Beverage director Danielle Pizzutillo makes a light and refreshing sangrita with tomato water from tomatoes that are smoked with cherry wood chips in a homemade smokebox, pureed and strained. She also employs the same smokebox technique to make tobacco/cigar bitters, which are used in their Manhattan cocktails.

The Florentine | JW Marriott Chicago | 151 West Adams Street | 312.660.8866
This gem tucked away on the second floor of the hotel uses smoked honey to give their "Smokey Mountain Rye" cocktail a smoky-sweet flavor. Using a base spirit of Bulleit rye, blood orange bitters and lemon juice are added in addition to the smoked honey before it is stirred and served over ice with a burnt rosemary sprig.

South Water Kitchen | 225 North Wabash Avenue | 312.236.9300
The tomatillo bloody mary is one of the most popular choices on the newly redesigned bar program's extensive brunch cocktail list. Made from 100% agave blanco tequila and a house-made bloody mix which gets smoky with the addition of a smoked tomatillo puree.

Drumbar | Raffaello Hotel | 201 East Delaware Place | 312.924.2531
This cocktail connoisseur haven offers the smoke cocktail made with Laird's apple brandy, Nocino, Pineau des Charentes and a sarsaparilla tincture. To give it a touch of smokiness, a Heaven Hill bourbon barrel stave is fired until smoking. The serving glass is placed over the smoking oak stave to capture the smoky essence before the cocktail is added to the glass for service.

Sixteen | Trump International Hotel & Tower | 401 North Wabash Avenue, 16th Floor | 312.588.8000
Executive chef Thomas Lents continues to dazzle on his spring menu. Fresh ricotta is smoked with hay and used in his 'Jewels of Spring' dish to be served alongside crayfish, morels and fava beans as well as used in a lunch dish of smoked ricotta and wild nettle stuffed paccheri with a lamb shoulder ragout.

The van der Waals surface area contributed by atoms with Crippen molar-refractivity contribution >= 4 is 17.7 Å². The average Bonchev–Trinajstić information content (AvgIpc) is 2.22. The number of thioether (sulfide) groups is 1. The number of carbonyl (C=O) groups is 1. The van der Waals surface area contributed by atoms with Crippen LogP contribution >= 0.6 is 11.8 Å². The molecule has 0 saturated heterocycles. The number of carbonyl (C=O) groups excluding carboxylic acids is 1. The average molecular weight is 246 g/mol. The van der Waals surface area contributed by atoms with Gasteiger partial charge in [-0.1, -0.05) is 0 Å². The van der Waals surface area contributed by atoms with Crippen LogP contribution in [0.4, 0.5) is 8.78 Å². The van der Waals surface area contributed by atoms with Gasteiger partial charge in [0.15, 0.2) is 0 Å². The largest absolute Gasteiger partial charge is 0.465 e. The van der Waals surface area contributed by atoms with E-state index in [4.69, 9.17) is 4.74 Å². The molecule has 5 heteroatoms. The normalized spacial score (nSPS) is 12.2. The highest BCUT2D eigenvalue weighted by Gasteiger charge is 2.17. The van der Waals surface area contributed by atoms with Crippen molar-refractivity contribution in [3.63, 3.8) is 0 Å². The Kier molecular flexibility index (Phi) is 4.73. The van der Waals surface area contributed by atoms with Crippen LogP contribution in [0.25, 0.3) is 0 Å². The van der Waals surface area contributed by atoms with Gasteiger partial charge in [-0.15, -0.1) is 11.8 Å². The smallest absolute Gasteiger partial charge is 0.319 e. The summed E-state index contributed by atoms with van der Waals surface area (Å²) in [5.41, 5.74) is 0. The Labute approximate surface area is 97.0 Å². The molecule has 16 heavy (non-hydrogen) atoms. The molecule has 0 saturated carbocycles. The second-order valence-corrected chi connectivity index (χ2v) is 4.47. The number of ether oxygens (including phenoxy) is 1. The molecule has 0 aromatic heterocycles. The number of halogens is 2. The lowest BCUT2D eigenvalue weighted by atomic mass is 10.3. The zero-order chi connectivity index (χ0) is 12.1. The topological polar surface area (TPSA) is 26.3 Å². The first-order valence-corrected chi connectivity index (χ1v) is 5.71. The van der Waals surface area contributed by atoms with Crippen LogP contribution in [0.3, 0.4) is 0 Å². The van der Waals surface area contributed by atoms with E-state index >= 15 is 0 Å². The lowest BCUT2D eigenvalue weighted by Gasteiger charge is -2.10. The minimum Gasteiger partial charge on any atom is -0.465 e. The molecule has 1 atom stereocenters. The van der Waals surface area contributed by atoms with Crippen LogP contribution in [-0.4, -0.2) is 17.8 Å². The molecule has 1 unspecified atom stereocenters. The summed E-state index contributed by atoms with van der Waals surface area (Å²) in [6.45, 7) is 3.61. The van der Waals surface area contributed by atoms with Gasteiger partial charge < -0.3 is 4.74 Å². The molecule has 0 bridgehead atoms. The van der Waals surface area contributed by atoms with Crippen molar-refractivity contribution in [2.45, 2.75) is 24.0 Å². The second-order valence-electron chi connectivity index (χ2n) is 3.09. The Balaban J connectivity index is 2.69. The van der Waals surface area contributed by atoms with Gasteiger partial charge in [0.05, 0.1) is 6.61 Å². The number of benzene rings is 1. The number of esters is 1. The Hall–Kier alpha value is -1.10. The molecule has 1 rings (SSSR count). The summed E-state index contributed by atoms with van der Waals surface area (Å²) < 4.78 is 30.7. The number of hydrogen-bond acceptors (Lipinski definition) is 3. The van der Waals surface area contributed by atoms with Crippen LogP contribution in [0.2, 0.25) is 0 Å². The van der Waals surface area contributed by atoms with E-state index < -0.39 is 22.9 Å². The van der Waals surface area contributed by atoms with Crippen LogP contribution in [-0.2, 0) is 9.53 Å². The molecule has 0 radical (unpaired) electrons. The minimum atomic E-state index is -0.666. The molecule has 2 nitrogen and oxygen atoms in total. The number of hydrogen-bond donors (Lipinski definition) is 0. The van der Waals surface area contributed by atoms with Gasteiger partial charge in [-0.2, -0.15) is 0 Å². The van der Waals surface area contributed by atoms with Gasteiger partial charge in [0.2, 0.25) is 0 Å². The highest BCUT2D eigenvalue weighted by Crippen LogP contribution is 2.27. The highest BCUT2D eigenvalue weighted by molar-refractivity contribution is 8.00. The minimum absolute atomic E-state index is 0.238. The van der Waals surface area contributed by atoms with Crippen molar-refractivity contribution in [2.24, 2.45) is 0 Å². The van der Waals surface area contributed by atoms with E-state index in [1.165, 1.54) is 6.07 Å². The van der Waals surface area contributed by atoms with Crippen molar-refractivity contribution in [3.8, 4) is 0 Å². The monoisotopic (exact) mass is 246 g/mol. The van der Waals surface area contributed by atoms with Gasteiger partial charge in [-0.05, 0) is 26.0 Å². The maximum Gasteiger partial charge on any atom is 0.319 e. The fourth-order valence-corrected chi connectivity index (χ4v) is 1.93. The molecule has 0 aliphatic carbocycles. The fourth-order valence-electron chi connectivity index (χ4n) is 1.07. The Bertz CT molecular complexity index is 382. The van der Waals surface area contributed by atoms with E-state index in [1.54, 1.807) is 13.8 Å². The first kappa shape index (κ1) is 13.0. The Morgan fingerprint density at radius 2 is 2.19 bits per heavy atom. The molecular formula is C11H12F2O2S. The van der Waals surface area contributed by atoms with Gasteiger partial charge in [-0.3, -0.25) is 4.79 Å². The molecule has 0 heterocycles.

Trenchermen | 2039 West North Avenue | 773.661.1540
Executive chefs/partners Pat and Mike Sheerin offer an amped up version of coffee cake by pairing it with chai tofu ice cream, fried chocolate and a smoked meringue that is made by whipping smoked caramel into it.

Lockwood Restaurant & Bar | Palmer House Hilton | 17 East Monroe Street | 312.917.3404
Smoke is used to flavor as well as add some dramatic flair to the spring salmon dish at this Loop restaurant. Wild sockeye salmon is pan-seared and paired with pureed English peas, lightly sautéed morels and radishes. It is then plated and served under a smoke-filled cloche lightly flavoring the dish with smoke and adding a bit of fun to the presentation.

Catherine De Orio dishes on all things cuisine, cocktail and cosmopolitan for editorial and broadcast outlets locally and nationally. You can follow her on Twitter @CatCalls
· All Tasting Trends [~ECHI~]

Sepia

123 North Jefferson Street, , IL 60661 (312) 441-1920 Visit Website

Sign up for the newsletter Sign up for the Eater Chicago newsletter

The freshest news from the local food world